Later, Carvalho [10, 11] developed new techniques for measuring, processing, and classifying process variables on industrial sewing machines. One of the parameters included was needle penetration and withdrawal forces. In this work, a Singer 882 overedge sewing machine instrumented by Rocha [1] was used. A comprehensive description of this subject is given in Carvalho [11] and Carvalho et al. [12]. The measurement of the forces is obtained using a piezoelectric sensor introduced into the machine’s needle bar. A process of filtering and feature extraction allows determining needle penetration and withdrawal forces [10]. The signals measured [11, 12] show a needle penetration force waveform that is very similar to the one predicted by Mallet and Du [9]. Three phases can be observed in the signal: The first one occurs when the needle first touches the fabric; the second when the needle body penetrates; and the third when the needle is withdrawn.

It has been shown that needle penetration forces differ significantly between fabrics in different finishing states. They also increase with the number of fabric layers and with needle size [12]. Different softeners and concentrations have a fundamental influence on these forces [13].

Another measurement setup was proposed by ITV-Denkendorf using a PFAFF 1053 lockstitch machine. A sensor applied on the machine’s throat plate is able to measure the forces that take place when the needle pushes the fabric against the plate. Using this equipment, Grancaric, Lima, Vasconcelos, and Tarbuk studied the relationship between fabric finishing and needle penetration forces, namely the effect of pre-treatment in cotton fabrics [14]. The influence of enzymatic scouring [15] and the sewability of fabrics treated with zeolite nanoparticles [16] have been studied by Grancaric, Ujevic, Tarbuk, and Sajatovic.

Using a similar measurement system, Ujevic, Rogale, Kartal, and Šajatović performed several other studies, in which once again the essential relation between needle properties, needle penetration forces, and sewing damage could be shown [17].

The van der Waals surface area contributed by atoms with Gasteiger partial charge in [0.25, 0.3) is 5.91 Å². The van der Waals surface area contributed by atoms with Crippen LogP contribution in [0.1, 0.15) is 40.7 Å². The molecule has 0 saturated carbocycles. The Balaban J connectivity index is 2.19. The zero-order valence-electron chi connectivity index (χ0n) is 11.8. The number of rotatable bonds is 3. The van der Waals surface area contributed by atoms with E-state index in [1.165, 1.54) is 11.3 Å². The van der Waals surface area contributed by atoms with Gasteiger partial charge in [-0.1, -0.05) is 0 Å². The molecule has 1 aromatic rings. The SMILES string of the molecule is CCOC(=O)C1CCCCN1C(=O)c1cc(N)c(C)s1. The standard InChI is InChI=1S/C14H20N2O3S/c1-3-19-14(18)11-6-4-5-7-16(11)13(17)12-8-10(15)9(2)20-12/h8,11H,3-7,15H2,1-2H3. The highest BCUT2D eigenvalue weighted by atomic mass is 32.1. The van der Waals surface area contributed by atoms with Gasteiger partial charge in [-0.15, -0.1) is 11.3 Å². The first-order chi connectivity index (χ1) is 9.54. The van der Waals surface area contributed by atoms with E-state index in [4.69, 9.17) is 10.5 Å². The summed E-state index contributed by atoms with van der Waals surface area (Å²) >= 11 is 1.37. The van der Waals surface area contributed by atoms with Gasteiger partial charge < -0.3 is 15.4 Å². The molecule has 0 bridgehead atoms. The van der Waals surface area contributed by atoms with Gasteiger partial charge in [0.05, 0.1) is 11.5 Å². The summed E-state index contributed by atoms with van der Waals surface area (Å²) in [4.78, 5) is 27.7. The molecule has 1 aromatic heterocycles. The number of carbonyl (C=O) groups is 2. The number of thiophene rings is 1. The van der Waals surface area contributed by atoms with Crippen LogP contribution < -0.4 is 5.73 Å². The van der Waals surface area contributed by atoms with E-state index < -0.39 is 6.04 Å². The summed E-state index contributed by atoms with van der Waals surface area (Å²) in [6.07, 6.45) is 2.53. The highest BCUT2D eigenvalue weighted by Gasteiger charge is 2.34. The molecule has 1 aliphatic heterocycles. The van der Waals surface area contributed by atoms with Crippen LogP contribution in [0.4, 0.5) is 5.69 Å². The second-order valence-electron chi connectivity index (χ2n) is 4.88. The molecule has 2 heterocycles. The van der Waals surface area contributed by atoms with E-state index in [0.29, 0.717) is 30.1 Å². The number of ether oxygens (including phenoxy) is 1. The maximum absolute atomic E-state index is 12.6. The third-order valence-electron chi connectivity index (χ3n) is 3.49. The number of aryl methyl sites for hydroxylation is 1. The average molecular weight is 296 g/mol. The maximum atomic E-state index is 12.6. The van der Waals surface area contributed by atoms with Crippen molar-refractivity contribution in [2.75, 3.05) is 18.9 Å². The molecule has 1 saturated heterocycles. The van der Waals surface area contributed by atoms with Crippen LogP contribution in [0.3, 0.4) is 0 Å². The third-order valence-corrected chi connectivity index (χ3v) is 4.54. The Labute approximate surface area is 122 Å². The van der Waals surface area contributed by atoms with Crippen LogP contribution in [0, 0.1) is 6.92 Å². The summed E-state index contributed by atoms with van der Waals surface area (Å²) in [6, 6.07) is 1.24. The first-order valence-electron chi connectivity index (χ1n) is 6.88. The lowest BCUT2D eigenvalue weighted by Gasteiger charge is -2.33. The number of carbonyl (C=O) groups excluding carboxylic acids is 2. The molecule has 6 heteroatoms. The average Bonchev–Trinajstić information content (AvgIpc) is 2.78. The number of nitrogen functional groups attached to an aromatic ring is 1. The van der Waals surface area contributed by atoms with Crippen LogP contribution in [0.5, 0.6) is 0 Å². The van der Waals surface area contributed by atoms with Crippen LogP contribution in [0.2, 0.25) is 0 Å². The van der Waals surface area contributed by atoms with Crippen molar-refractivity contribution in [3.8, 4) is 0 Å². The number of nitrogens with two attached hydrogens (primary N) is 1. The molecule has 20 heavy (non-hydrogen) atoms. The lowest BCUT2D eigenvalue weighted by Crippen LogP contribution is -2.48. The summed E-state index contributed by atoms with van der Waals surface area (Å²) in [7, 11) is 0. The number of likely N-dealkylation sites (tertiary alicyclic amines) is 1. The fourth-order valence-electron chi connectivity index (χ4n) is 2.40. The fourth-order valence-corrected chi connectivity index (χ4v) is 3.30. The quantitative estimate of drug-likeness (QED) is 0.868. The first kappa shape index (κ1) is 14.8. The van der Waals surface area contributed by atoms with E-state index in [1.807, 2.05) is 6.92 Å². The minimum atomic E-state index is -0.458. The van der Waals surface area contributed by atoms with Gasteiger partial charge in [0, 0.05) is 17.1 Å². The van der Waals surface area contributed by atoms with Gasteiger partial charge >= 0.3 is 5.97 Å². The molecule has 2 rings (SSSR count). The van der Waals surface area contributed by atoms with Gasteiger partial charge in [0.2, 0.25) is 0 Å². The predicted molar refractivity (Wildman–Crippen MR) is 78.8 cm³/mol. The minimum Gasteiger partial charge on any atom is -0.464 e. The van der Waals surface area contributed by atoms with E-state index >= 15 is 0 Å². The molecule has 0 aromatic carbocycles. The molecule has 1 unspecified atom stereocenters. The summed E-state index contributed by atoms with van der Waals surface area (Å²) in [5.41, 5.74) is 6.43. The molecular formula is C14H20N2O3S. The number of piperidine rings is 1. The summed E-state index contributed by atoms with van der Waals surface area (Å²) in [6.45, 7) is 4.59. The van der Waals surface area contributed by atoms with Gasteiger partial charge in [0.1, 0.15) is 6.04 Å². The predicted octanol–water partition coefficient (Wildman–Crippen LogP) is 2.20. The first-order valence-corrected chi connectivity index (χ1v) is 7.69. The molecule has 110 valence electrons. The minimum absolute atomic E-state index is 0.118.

The main factors affecting needle penetration forces were found to be the number of fabric layers, the size of the needles, and fabric properties. The presence of thread in the needle did not produce significant differences in needle penetration force. Although two types of needle points (Groz-Beckert SES and SUK) and a special type of needle (Groz-Beckert SAN 10) were used, no clear trends of needle penetration force variation were evident from the data presented.

Finally, another method for measurement of needle penetration forces was proposed by Haghighat, Etrati, and Najar [18]. In this case, an Instron 5566 Tensile Tester is used. The fabric is held in a ring, and a special mechanical setup is used to allow the needle to penetrate in different places of the fabric. In this research, besides the size of the needles and the number of fabric layers, the weight of the fabric was pointed out as another factor significantly influencing needle penetration forces.

In most of the studies on the above-mentioned needle penetration force, the main aspects of the needle penetration process and the factors influencing them are investigated, such as fabric mass, number of layers, and needle size. Additionally, fabric finishing and their influence on needle penetration forces are also studied.

A specific study on needle penetration forces to support needle choice on industrial settings, based on needle size, as well as needle point and surface finishing, is still lacking in the literature, especially in what concerns surface finishing with titanium nitride (TiN), which is used in the most demanding sewing tasks. This work, besides new case studies regarding needle size and points, has the objective of studying the behavior of TiN-coated needles when compared to the normal chrome-plated surface finish.

3 Experimental details

3.1 Materials

The sample used for this study is a convenience sample selected by the towel manufacturer that proposed the study. Three toweling terry woven fabrics were chosen with which the manufacturer has observed very different sewing behavior. The criterion for selection was an empirical and indirect assessment of the sewability of the fabrics based on observation and production efficiency indicators, namely production stops related to sewing defects and needle breakage. The manufacturer selected three fabric specimens and classified them as difficult-to-sew (material A), easy-to-sew (material B), and medium difficulty (material C), according to their own experience and the above-mentioned production indicators. The objective of the study was to analyze how these indicators and factors related to material properties and needle choice are conveyed by objective measurement of needle penetration forces.

The characteristics of the materials to be sewn, which correspond to the edges of the fabric specimens (where the hems are produced in the manufacture of towels), are listed in Table 1.

Table 1

Characteristics of the specimens: edges of the terry toweling fabrics

PropertyMaterial AMaterial BMaterial C
Weave pattern
Fiber content100% cotton100% cotton100% cotton
Weft yarn linear density (tex)148.573.143.0
Warp density (ends/cm)58.044.041.7
Weft Density (picks/cm)29.328.024.3
Mass per unit area (g/m2)467.2540.3317.8
Thickness (mm)1.221.630.90
Fabric porosity (%)75.178.577.1
1